As it would turn out, perhaps the most significant part of Leslies recovery came well after the physicians, the surgical techniques, and the mending of her body. In addition to certain cell types, the disease also affects emotional well being, ones sense of self worth, and the promise (or lack of) the future. After enduring this side of the illness for months, Leslie became involved with Wellness Community-Foothills, a cancer support organization. She attended weekly meetings where she could share her experiences and exorcise her emotional demons with a group of other young people, all of whom had their own cancer horror stories. And it was there, in this community of cancer patients that she was able to complete the healing process, through sharing, tears and laughter (who knew cancer could be so funny?).
In the summer of 2001, my father took his own life. It was an unexpected event, taking everyone by surprise. There was no clear cause for what happened; to his family and friends, it seemed , and still seems, an improbable, nearly incomprehensible event. But even if the rest of us didnt see any signs of forewarning, it happened. For some reason unknown to the rest of the world, he felt that suicide was the only solution to his problems. He carried a tremendous level of depression and emotional pain, never sharing that side of himself with anyone. While surrounded by people he loved and who loved him, he was to a great extent, alone.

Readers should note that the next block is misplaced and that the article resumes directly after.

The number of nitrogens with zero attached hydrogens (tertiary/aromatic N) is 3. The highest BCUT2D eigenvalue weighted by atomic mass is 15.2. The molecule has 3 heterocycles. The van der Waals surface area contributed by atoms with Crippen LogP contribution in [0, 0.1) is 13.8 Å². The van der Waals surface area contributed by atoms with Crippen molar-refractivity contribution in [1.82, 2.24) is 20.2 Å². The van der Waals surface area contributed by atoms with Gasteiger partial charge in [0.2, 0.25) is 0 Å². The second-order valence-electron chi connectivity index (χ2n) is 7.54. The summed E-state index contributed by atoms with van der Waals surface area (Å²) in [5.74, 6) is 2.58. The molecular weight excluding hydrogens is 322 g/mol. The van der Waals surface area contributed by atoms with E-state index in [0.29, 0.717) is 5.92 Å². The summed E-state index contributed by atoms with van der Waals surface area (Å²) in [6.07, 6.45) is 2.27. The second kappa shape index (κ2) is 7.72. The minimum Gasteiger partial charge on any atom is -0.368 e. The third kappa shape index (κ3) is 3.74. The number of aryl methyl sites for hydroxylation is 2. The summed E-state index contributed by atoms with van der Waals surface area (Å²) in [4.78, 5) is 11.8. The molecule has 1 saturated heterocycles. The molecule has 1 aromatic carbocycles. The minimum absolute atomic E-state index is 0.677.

Reflecting on these events led me back to The Weira play about people coming together to share their stories. To ease their loneliness. They gather to be part of a community. And in the craic (Irish for chat), they find a very real healing of their pain, and they vent the emotional pressures they carry. They drink like fiends, tease one another and quarrel. They taste the very personal catharsis that comes with the telling of stories. And for each of them, the stories from their pasts are the key to their future.
Why is it called The Weir? I can only guess. A weir is a small dam used to regulate water flows, and the physical weir is only referred to tangentially in the play. But a weir is a barrier which separates two parts of a river. Here characters find themselves in a place which stands astride this world and the next, and like a real weir, its permeable. The world of ghosts and fairies seeps into the characters lives. The fairies knock in the walls and the dead live on. But more importantly, the living live on. And its in the very small, quiet moments of this remarkable play, that the characters find the strength to go on living, the humor to endure, and the courage to face another day.
As Jack says, Well all be ghosts soon enough. Well all be here sippin whiskey with Maura Nealon. Well all have our day to cross the weir. But in the meantime, wed be well-served to find our own community: people with whom we can share our stories, a laugh and a bit of company. To live.
Gene & Toni Bull Bua
Patsy, Sean & Geraldine Branney
Rebecca & Pascal Marcotte
Matt & Belva Shopene
John Jabaley & Erika Zucker
Gaylene van Zijll